Yesterday on BFF.fm, @brockwinstead and I spoke of many things, including the fire of September 17, 1850, one of the six fires that hit San Francisco in the space of a year and a half.
Side note: good news! You can now subscribe to Burrito Justice Radio via RSS!
Here’s a rough map of the affected area today.
The fire burned up to the brick walls of the Daily Alta itself.
Here’s the famous shot from Portsmouth Square in 1851, looking across Washington St. at that survivor, the Daily Alta building.
I’ve started making a rough map of what burned over on Mapbox. Red is what burned, blue is what survived, and yellow is what got torn down.
It’s a work in progress. The map doesn’t have the granularity or metadata I need to realistically keep track of what was where. Also, they didn’t exactly record the street address numbers with any great gusto. (I get the impression not all streets had actual numbered addresss at this point.)
Also, people are not exactly listed in alphabetic order within letters.
Anyway, during the fire some of these people were a little too focused on rescuing their goods, in this case gunpowder:
And in addition to the play by play of the fire’s path, the Daily Alta also published fascinating list of all the businesses lost. Here’s just a sample:
One of these days I’ll get this info embedded in a slippy map.
If this fourth fire was too much for you and you wanted to get out of San Francisco before it burned down twice more, here were some of your options:
A first class fare to NYC, adjusted for inflation, was about $10,000. If you wanted to slum it in steerage, you’d only have to shell out $5,000. Getting to Portland would have run you $1200. More on ocean transportation of that era over here.
Or perhaps Duncanhenge.
Seriously though, while I probably should have waited a few weeks for the sun to hit Diamond Heights, this shit is hard with @karlthefog so cut me some slack.
Hooray! According to Bernalwood, a raised bikeway is coming Valencia Street!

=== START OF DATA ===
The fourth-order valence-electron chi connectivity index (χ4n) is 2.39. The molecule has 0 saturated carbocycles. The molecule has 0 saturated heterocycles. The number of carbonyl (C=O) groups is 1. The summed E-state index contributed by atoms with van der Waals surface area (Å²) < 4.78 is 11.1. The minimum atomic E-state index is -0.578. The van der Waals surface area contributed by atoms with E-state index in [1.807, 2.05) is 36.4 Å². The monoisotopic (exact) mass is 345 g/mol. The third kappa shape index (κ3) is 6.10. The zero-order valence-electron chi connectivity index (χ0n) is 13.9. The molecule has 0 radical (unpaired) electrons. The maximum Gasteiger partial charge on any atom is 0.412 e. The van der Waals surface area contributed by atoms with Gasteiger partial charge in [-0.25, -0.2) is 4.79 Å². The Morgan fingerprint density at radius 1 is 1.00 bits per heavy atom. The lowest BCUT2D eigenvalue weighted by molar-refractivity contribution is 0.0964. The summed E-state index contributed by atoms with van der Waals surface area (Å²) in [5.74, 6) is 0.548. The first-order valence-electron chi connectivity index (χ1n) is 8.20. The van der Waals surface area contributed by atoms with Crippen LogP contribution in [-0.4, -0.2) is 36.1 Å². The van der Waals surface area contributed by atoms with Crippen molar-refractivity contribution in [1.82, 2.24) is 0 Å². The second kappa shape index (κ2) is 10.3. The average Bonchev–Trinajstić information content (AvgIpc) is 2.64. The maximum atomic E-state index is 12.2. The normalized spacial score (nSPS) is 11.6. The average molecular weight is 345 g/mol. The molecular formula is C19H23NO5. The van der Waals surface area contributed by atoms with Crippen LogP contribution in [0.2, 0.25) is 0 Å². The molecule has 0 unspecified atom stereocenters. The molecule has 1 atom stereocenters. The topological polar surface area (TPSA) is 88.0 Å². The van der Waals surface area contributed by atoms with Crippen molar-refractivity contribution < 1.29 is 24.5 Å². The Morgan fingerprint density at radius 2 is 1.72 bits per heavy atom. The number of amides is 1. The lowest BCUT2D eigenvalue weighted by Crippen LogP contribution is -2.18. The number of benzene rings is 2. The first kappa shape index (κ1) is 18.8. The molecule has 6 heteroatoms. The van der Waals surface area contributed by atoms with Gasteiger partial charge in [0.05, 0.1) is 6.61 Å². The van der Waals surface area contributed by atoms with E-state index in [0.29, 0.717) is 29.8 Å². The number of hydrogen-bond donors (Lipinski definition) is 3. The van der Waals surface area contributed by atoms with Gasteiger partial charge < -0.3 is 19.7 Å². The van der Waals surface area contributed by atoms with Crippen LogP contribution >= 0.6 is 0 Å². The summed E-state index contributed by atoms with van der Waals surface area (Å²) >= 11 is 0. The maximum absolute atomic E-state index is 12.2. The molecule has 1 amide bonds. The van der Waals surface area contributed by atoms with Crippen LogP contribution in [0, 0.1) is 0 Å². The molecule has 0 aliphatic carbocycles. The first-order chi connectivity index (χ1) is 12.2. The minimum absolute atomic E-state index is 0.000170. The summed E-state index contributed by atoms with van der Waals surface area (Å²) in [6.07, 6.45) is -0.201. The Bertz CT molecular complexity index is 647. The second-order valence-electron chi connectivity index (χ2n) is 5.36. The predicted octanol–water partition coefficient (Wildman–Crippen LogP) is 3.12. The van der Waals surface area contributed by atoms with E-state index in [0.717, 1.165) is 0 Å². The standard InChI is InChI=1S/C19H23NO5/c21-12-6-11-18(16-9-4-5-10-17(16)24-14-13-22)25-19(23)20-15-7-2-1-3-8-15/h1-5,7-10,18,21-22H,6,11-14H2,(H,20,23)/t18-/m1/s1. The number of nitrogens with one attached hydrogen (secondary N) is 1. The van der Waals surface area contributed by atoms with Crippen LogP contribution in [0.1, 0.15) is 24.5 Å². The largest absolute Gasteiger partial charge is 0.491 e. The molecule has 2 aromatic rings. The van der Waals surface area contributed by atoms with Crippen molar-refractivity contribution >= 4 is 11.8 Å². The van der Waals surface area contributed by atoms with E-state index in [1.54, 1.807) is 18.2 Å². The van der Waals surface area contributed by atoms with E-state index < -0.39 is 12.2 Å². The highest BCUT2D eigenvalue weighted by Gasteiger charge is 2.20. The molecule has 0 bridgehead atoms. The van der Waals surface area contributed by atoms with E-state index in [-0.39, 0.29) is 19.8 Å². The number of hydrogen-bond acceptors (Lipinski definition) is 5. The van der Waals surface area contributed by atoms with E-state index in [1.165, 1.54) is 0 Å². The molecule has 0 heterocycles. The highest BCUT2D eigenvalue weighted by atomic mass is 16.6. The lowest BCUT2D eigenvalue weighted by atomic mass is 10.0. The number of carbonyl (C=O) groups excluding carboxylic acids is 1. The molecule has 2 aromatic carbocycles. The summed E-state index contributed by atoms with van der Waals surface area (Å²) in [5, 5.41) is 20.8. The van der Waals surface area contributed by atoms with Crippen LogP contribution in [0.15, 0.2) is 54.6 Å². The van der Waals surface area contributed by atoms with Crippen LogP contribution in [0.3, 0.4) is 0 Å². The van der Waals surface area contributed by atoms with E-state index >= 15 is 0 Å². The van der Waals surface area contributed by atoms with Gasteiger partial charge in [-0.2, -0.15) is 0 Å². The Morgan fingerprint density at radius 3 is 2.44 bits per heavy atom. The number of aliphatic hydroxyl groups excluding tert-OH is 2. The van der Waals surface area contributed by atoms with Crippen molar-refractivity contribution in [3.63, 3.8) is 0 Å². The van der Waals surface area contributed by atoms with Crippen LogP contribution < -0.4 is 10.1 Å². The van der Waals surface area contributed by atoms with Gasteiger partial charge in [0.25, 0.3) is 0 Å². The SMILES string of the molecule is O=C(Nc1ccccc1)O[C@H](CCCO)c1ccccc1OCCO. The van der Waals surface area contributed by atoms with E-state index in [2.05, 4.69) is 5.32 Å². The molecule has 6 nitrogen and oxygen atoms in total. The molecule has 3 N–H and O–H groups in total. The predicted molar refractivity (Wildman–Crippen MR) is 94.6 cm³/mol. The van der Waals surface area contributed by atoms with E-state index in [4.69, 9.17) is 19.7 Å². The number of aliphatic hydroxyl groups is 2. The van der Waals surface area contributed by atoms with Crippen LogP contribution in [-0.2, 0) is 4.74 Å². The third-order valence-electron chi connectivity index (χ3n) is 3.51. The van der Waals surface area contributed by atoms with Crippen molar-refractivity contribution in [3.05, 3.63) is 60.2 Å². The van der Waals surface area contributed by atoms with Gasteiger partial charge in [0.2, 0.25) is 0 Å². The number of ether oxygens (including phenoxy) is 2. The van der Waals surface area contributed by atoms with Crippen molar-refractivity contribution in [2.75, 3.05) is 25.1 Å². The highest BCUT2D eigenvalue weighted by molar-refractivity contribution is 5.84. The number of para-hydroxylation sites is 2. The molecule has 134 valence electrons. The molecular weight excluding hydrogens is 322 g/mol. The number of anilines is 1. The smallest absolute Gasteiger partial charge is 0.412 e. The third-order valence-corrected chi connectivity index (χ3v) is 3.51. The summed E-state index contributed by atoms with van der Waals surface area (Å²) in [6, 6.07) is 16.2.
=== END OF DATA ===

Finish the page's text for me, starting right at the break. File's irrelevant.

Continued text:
Well, about 551 feet of it. (image via Bernalwood)
This is part of the Mission/Valencia Gateway project. From the SFBC:
San Francisco is set to get its first raised bikeway next year! The showcase bikeway is part of the Mission/Valencia Gateway project and will stretch southbound on Valencia Street from Cesar Chavez Street to Duncan Street. This one-block bikeway heralds a completely new type of bicycle infrastructure to our city, one that will become more common in the next few years, as raised bikeways are integrated into the Masonic Avenue and 2nd Street projects.
Raised bikeways are common in great bicycling cities like Copenhagen, but relatively new in the United States. Raised bikeways create a protected bikeway without bollards or barriers, instead building the bikeway at an intermediate level between the sidewalk and roadway.Learn more about raised bikeways and see designs here.
The raised bikeway is an unexpected but very welcome enhancement to the Mission Valencia Green Gateway project, which wrapped up public outreach last year after three community open houses as well as feedback from hundreds of neighbors and SF Bicycle Coalition members. In addition to the raised bikeway, the final project design also includes wider sidewalks, permeable pavement and two new plazas, one at Mission and Valencia and a smaller one at Duncan and Valencia.
Hooray! Though @TheRealWBTC thought it was a bit different:
Had the mid-twentieth century had its way, this might have been! A 1956 proto-BART proposal had an elevated train running down Valencia Street! This would have obviously been abandoned and converted into a High Line West at some point. Behold the Valencia Skycycle!
Of course, the Raised Bikeway is just an intermediary step towards the glory that is Valencia St Park!
A New York burrito. (via @sjiang, one of our undercover agents)
No pizza in San Francisco is this bad.
This “burrito” contravenes all known protocols and traditions. Also, it is incredibly dangerous to compromise the structural integrity of a burrito by removing the foil. A properly wrapped burrito is about 70-80 PSI, and by defoiling the burrito you are taking your very life in your hands.
Therefore, for the safety of New York City and its boroughs, we are arming the Burrito Railgun and disengaging the humanitarian safeties.
Take cover, Manhattan, for a we shall met a fiery rain of al pastor upon the unworthy, inbound at 29,000 mph.
Today’s guest on Burrito Justice Radio on BFF.fm was none other than @seismogenic, an anthropomorphic friend who is a newly minted seismologist with the USGS down in Menlo Park. If you want to hear about
- SF, LA and Imperial Valley faults
- earthquake forecasting, prediction and early warning
- SF geology
- some really good earthquake music (seriously)